Dietrich is doing some amazing stuff linguistically as he continues to adjust to a 3-language environment (English, Russian and Ukrainian). Here are some of the funniest.
1. Он меня обидел (Ohn menya obeedel)
"He offended/insulted me" or "He hurt my feelings." The verb is pretty flexible in Russian but I don't think it's as flexible as it is when Dietrich uses it. When you ask Dietrich about his day, he usually talks about whether or not anyone at school did anything bad. Vlad took away Dima's toy. Vlad pushed Nastya down. Vlad threw sand at Sasha. (There are 2 Vlads in Dietrich's class and one or the other of them is the cause of 90% of the problems. We expect that these Vlads aren't the villains they seem to be on Dietrich's telling.) Now, when we're at home, we let Dietrich tell us about these things in English. But when we're on the street, we ask Dietrich to speak quietly, if he's speaking in English, or to speak in Russian. He'll often choose to speak in Russian about these things when we're out and about. He loves to start every account with the phrase, "So-and-so offended/insulted/hurt the feelings of so-and-so." After we ask for clarification he goes on to tell us the details. It's not often something were the verb "to offend," "to insult" or even "to hurt one's feelings" seems to be the best choice. When taking a way a toy, pushing someone down and throwing sand are all lumped together into the word "обидел," it's a sign that either everyone in his class is more concerned about being offended than anything else or that we need to help him expand his vocabulary a bit in this area. But I wouldn't want to offend him by proposing that. We'll just work on it in subtle ways.
2. Excessive punishment
One of the more troublesome stories that Dietrich told a few weeks ago was about a boy who, for starters, took off his slipper (slippers here have pretty hard soles) and hit another boy above the eye with it. The hitter then struck the same boy with his fist in the same spot above the eye. And just to make sure the job was done, he picked up the slipper and threw it at the same boy and hit him in the same spot. One of those actions caused the victim to start bleeding. Horrible, shocking story. We followed up by asking if the boy was punished/disciplined in any way (there is only one Russian word for punishment/discipline, which makes the theological distinction a bit tricky, but that's a topic for another post). Dietrich said that he was not allowed to come back to school. We asked how long he had to stay away from school. Dietrich told us that he had to stay away for 40 years! While feeling very sorry for the poor boy who had been stuck so many times, we had a lot of fun imagining a 5-year-old who, after being banned from school for 40 years, finally gets to go back to kindergarten at age 45. Sounds like the plot of an Adam Sandler movie. Since the aggressor is back at school, we assume that Dietrich misunderstood something. That makes guessing why D came up with the 40-year punishment all the more fun.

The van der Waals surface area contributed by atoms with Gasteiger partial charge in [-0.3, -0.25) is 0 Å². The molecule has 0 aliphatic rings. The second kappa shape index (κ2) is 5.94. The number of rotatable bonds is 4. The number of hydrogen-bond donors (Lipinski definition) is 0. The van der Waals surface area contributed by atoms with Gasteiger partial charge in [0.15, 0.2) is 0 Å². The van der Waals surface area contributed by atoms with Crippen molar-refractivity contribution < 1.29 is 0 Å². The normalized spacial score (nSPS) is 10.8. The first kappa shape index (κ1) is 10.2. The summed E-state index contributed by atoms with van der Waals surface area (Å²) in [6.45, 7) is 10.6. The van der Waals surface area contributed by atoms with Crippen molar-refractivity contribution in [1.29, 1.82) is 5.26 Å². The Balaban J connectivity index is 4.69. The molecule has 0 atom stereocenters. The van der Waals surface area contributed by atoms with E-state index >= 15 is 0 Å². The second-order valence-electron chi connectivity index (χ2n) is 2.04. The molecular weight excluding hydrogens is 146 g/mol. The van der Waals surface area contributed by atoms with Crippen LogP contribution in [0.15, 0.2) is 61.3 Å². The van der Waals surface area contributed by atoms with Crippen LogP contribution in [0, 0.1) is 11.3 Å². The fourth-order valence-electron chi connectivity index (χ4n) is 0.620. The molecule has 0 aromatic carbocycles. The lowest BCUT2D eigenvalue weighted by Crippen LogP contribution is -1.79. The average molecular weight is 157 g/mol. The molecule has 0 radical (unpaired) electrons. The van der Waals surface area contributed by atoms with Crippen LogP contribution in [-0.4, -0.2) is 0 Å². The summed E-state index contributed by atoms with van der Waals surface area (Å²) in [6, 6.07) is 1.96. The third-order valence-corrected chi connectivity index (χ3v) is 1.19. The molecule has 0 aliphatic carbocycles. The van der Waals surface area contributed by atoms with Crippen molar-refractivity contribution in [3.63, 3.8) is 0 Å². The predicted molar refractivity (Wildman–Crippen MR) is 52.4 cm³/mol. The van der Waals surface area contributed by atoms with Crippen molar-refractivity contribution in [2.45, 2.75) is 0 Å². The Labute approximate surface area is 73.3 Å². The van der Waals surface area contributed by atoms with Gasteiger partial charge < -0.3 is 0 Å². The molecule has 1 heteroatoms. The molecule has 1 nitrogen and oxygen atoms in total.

3. Why stop at 3?
On weekday afternoons, Dietrich is allowed to watch 30-minutes of something educational. Only on the weekends is he allowed to watch a feature-length cartoon. At some point, in order to help his Russian/Ukrainian language acquisition, we decided that he could watch 30 minutes of a feature-length cartoon during the week, if he watched it in Russian or Ukrainian. He doesn't choose that often but I've come home to him watching, Cars, Finding Nemo, Toy Story 2 or 3 in Russian or Ukrainian, only later to hear him playing with toys and using words, phrases and sentences in one of those languages mixed in with his English. Success. Until a few weeks ago. We borrowed Aladdin from some other missionaries and I, jokingly, told him that I was going to play it in Polish (region 5 DVDs come dubbed into a number of Eastern European languages). After answering his question, "what's Polish?" I played it in English and didn't give the conversation a second thought. The following weekend I had been out somewhere and came home while Dietrich was watching Aladdin. I was, as usual, trying to tune it out, but something wasn't right. I listened and couldn't understand a thing. Dietrich's obvious and nonchalant answer to my puzzled inquiry about what language he was watching the movie in has had me baffled to this day. I'd say he watched Aladdin, in Polish, all the way through, about 6-7 times. Masochist or future linguist? You make the call.
We love our little guy and are very thankful to God for how well he is doing with the confusing and complicated MK life he is leading. These and many other moments like them simultaneously lighten the mood and keep us grounded in reality.